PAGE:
• 2-3' duct tape (Gorilla tape brand)

For longer trips I add a small multitool and a tube of superglue.

All these are nice, but you'll also need to find a few evenings at home to practice actually sewing and maybe even check a few Youtube videos on how to make on the trail repairs.

Fixing gear

Simple kit

Part of Cnoc Outdoors' philosophy is simplicity and minimalism - why make things complicated when a simple solution will do? The idea is that simple gear is easier to fix or improvise alternative solutions. You can almost always find sticks or use your trekking poles to set a tarp with a bug net inside, while your freestanding tent needs specific poles. A simple alcohol stove can be fixed while a canister gas stove shouldn't be played with at all - when broken, it is broken. I think you get the idea.

Alcohol Stove

When picking your hiking and camping gear, opt for the simplest and most versatile solution: skip the "over-engineered" and highly designed products. The more moving parts, the more moving parts that can break.

Replacing or fixing simple gear is much easier (and cheaper) than dedicated or highly engineered gear: a polycro groundsheet can be fixed with a tiny piece of duck tape while your dedicated nylon weave footprint might require more work.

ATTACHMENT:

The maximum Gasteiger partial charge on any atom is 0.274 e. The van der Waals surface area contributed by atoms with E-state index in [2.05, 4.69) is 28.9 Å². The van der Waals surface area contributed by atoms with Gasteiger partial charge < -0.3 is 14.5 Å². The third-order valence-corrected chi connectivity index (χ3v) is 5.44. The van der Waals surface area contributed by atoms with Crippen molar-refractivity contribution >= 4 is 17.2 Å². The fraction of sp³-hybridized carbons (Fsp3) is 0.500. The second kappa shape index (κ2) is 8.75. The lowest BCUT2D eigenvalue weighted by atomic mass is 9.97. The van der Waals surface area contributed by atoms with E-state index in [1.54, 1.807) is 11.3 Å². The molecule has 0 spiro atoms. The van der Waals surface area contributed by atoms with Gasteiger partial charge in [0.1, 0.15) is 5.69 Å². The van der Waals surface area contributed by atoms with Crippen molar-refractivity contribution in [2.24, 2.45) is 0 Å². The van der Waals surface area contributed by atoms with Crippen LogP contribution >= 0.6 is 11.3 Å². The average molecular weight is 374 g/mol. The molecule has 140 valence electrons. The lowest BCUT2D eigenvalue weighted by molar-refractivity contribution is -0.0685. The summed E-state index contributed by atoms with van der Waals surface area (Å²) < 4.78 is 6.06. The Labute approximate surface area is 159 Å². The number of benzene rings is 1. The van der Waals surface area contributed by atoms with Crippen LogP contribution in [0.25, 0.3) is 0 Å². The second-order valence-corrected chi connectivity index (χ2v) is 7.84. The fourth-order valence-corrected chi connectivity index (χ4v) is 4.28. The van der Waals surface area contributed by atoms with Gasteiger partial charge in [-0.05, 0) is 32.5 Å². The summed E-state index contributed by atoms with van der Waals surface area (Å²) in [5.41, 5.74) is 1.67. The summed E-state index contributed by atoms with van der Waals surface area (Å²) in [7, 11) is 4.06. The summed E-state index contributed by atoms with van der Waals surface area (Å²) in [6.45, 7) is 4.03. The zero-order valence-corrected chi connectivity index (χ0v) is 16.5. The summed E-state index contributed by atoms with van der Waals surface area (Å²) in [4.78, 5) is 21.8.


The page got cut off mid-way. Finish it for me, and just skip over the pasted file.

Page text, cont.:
Vertex Poles

Prevention instead of correction

This can also be called "use your brain". Instead of carrying a big first aid kit that is geared towards any possible injury, keep your eyes open and mind working; avoid unneeded risks, cross streams carefully and don't climb a risky section. Planning and implementing the best possible solution is much better than trying to correct mistakes done. 

One of my favorite examples in this category is picking a camp site: you can carry the best protective shelter, warmest sleeping bag etc, but if you pick a poor site you will not sleep well. On the other hand, picking a good, sheltered yet ventilated site, away from bodies of water, will allow a great night with much less gear. 

Picking the right campsite

The idea behind this skill is to get to a point where you don't need gear to correct the poor choices and skills we have. It is easier, lighter and cheaper to work on those skills and plan accordingly.

Another aspect of prevention is maintenance - keep things clean and dry. Take a few minutes to dry wet gear, clean footwear and clothes, avoid leaving fabrics (like tents) out in the sun for too long. Taking care of your gear on and off the trail will keep it in good shape for longer and will prevent malfunction.

Drying gear on the trail

On and off the trail

Though not always true for natural disasters (most of us can't just move our homes out of paths of destruction), using the above off the trail is just as true. Fix your stuff before getting new, know how to maintain and prevent issues before they become problems. Whether it is your shoes, tent, car or house, those are pretty useful tips for life.

Are you skills prepared or gear prepared?